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- I have to replace the top lcd of a 3DS XL (also known as 3DS LL) and have problems dislodging the hinge. I've done may 3DS's ...
- Only use original batteries. I used 3 different brands, all had problems. I only use original batteries now for iPad.
If you've done well, you'll still have the black adhesive on the frame and the edge of the, you can simply reuse them. Do make sure there are no glass shards stuck to the adhesive on the frame before you stick in the new one.
Basically works similar like the iSesamo opening tool. Work your way around the complete edge until the plastic frame is seperated. Reheat when necessary, typically reheat for every side once, and if there are lots of cracks go slower and reheat more. Once the frame is separated you now have the touch screen with the lcd still attached to it. Reheat the area on the touch screen (!! - do not heat up the lcd directly, it does not take high temps well!) which corresponds with the edges of the lcd, work side by side. Use your knife-like tool to very slowly cut trough the adhesive, and make sure you keep the edge of your knife/tool in line with the edge of the black bezel of the touch screen (to not damage/scratch/
soil the lcd). Work all the way down untill you finish one side. Finish all sides the same way, preferably leaving corners with lots of damage to the touch screen for last, as they tend to be a bit more difficult.
Since you only need to heat op the adhesive you can use a hair dryer rather to heat up in specific places, than heat the whole display assembly in an oven with the risk of damaging plastic parts. Procedure is basically identical to the TF300 of which you can find many disassembly guides online. Heat up outer edges in circular motion to soften adhesive. I use a thin metal blade-like object, normally used either to remove wallpaper or flatten walls after filling holes with filler (don't know the exact name in english).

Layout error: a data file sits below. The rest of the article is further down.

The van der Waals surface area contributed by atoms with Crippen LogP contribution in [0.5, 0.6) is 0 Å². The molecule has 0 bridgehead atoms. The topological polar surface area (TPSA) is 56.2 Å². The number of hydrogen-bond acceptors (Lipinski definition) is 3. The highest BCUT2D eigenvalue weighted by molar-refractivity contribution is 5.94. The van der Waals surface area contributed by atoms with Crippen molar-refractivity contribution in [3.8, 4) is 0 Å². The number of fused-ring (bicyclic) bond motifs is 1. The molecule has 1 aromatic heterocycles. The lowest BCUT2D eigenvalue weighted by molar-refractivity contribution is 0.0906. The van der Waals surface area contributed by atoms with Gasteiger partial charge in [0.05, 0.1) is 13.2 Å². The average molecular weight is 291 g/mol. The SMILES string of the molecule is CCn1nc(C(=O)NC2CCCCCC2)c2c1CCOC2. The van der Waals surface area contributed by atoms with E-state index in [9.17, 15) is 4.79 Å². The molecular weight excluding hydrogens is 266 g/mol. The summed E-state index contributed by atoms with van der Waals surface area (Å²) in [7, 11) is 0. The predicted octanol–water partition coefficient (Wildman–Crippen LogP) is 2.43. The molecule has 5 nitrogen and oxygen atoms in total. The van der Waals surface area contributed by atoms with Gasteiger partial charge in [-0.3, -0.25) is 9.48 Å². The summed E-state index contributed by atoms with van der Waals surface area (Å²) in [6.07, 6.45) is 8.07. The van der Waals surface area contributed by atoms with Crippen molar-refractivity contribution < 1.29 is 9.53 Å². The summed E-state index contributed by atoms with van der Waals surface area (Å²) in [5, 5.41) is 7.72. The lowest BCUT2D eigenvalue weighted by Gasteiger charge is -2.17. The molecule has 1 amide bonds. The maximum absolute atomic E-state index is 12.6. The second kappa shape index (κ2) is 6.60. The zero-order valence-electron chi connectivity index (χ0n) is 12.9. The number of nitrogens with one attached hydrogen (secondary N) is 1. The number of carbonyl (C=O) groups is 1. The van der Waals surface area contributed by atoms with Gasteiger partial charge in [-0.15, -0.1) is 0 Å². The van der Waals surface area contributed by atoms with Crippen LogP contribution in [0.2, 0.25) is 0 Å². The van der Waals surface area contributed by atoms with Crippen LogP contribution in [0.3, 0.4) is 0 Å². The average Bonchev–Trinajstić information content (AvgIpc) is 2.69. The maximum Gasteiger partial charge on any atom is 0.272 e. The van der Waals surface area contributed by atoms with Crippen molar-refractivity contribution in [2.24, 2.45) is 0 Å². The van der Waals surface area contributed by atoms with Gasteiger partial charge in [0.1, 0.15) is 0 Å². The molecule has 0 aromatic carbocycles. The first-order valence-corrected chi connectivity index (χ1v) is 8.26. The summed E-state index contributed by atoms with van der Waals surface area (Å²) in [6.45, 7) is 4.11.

2. With some wiggling it should be easy to get about half a mm of space between front and back. Once you can fit in your plastic tool, run it along the edges, apply some pressure when necessary and slowly seperate the front with motherboard and everything attached from the back cover. This whole process took me a good 5 minutes and there was no damage to the back cover whatsoever.
3. Follow any tutorial you can find online to disassemble further. Basicly it comes down to disconnecting the cables, removing vibra motor and antennas, removing mobo, removing usb board at the bottom and sister board at the top (watch out with the volume buttons), powerbutton also at the top, and mounting al these in the new display assembly.
4. When front is completely assembled, just click it back in the back cover. Start by sliding in the top, much like an iPhone 5, and apply pressure to fit the rest in. Check the edges. Put sim tray back in. Test. Done.
EDIT: forgot to mention in the beginning: REMOVE SIM TRAY before you start prying!
I don't understand what the fuss is al about with repairing this phone; Just replaced the display module of one and wasn't that difficult at all. I dreaded doing this repair because of ifixit's low repairability score and ordered a new back cover as well, just in case.
All I can say is that the people at ifixit kinda used the wrong approach and most likely did not have the proper tools. I'll explain shortly how to repair this phone:
0. You need a putty knife, as thin as you possibly can get, needs to be nice and bendy. Look at ifixit guides for ipod classic to know what kind of tool I mean. Also, buy the display with frame, not just the lcd+digitizer. Also I suggest to use a wide opening tool, about 4cm wide, they are also much stronger the small ones.
1. Use putty knife between edges of back cover and display. Try to wiggle the putty knife in between the display frame and the back cover. Start at the sides. Watch your new display module to see where there are cables present, so you don't damage these.